Quote Originally Posted by kaishowing View Post
Seeing the age of the camera I just assumed that it was an 'uncover the lens and count to 10' type camera. Do you happen to know about what time that they could regulate shutter speeds?
Also was there any advancement in chemical processes that could possibly allow the image to be transferred to the plate more rapidly?

That particular image was dated August 1887, and as far as the people at the heritage centre are aware, that's an accurate notation.

It's a stunning collection which the heritage society are in the process of digitising - just for sake of preservation. I would imagine that after that has been done the plates will be carefully stored away safely for future generations.
The Johnston collection is huge. There are over 10,000 shots like the one in question from all over the county, plus another 40,000 portraits.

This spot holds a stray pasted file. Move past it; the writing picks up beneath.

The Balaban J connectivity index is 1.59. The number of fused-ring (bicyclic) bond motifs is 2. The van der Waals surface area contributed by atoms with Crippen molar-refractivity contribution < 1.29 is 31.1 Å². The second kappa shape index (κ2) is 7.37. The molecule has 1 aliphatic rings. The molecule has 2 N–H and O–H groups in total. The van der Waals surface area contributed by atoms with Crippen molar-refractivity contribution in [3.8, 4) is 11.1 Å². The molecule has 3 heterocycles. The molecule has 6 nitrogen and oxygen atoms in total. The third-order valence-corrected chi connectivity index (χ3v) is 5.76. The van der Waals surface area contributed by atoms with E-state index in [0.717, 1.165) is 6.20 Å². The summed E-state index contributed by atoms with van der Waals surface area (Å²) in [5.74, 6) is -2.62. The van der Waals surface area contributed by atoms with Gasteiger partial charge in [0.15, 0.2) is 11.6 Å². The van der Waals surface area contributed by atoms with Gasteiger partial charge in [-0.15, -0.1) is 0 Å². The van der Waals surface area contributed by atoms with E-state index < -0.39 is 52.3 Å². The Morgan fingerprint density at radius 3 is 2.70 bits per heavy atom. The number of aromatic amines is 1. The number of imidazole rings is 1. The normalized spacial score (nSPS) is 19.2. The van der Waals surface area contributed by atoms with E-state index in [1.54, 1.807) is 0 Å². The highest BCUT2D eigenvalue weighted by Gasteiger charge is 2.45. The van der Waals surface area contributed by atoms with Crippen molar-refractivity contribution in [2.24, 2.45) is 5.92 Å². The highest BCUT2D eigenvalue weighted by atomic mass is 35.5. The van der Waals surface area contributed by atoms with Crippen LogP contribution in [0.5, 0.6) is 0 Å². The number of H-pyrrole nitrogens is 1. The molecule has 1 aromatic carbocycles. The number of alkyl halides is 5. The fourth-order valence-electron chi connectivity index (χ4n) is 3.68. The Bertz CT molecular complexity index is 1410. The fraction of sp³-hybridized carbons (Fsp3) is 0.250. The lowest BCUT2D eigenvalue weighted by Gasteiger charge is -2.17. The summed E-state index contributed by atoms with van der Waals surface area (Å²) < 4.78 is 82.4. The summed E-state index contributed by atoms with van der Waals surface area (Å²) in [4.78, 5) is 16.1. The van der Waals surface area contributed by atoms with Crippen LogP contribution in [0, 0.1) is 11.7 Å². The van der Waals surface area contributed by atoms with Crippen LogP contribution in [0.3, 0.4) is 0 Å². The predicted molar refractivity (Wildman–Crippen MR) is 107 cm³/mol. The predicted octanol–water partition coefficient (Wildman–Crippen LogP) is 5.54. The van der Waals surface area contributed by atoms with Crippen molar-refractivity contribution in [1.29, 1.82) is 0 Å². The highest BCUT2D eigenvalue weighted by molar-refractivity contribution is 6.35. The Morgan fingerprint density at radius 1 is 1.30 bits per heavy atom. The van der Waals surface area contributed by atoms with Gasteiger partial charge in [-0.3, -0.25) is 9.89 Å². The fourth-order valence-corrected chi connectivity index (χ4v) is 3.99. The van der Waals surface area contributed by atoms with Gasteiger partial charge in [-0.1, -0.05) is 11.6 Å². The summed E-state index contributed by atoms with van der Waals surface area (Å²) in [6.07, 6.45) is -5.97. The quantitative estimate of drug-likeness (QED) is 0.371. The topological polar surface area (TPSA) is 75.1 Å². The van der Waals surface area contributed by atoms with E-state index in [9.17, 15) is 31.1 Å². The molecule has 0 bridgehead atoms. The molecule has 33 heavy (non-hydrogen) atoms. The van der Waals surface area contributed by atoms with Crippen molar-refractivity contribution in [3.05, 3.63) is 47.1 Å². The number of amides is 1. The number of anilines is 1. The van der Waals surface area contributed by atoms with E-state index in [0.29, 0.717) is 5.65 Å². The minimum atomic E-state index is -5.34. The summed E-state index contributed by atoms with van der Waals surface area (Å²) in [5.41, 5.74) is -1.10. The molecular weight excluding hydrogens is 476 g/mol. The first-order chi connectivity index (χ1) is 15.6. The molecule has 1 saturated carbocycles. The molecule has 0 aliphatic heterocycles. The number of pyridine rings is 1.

To sort through it all will take years, but one that has captured the local people's imagination - luckily.
There were a huge number of photographic innovations in the 1880s. For example, silver gelatine dry plate negatives were in use by then. These were faster and much more convenient than the earlier wet plates. By faster, I mean that they reacted to light more quickly so you could have shorter exposure times. Judging from the picture of his 'portable camera' I'd say it probably was an 'uncover the lens and count to 10' but the photographer may well have been counting to 1 by then. I'm not sure when the first automatic shutters came into use.